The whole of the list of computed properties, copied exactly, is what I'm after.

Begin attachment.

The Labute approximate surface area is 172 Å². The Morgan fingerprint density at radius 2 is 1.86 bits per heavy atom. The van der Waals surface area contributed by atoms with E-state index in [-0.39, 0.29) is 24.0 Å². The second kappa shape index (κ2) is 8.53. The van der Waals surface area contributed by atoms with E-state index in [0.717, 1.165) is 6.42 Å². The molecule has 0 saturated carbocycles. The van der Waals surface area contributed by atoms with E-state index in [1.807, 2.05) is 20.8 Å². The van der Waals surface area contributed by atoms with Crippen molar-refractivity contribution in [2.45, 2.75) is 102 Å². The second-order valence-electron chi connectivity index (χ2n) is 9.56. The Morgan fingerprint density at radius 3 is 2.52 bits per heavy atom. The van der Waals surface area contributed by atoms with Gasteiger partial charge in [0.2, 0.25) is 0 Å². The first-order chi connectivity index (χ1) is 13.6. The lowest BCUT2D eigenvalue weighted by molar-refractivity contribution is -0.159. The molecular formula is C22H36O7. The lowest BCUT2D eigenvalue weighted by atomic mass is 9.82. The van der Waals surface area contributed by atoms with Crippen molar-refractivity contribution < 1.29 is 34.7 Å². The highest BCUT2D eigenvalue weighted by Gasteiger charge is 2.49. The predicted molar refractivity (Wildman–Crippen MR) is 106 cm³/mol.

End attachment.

The Labute approximate surface area is 172 Å². The Morgan fingerprint density at radius 2 is 1.86 bits per heavy atom. The van der Waals surface area contributed by atoms with E-state index in [-0.39, 0.29) is 24.0 Å². The second kappa shape index (κ2) is 8.53. The van der Waals surface area contributed by atoms with E-state index in [0.717, 1.165) is 6.42 Å². The molecule has 0 saturated carbocycles. The van der Waals surface area contributed by atoms with E-state index in [1.807, 2.05) is 20.8 Å². The van der Waals surface area contributed by atoms with Crippen molar-refractivity contribution in [2.45, 2.75) is 102 Å². The second-order valence-electron chi connectivity index (χ2n) is 9.56. The Morgan fingerprint density at radius 3 is 2.52 bits per heavy atom. The van der Waals surface area contributed by atoms with Gasteiger partial charge in [0.2, 0.25) is 0 Å². The first-order chi connectivity index (χ1) is 13.6. The lowest BCUT2D eigenvalue weighted by molar-refractivity contribution is -0.159. The molecular formula is C22H36O7. The lowest BCUT2D eigenvalue weighted by atomic mass is 9.82. The van der Waals surface area contributed by atoms with Crippen molar-refractivity contribution < 1.29 is 34.7 Å². The highest BCUT2D eigenvalue weighted by Gasteiger charge is 2.49. The predicted molar refractivity (Wildman–Crippen MR) is 106 cm³/mol.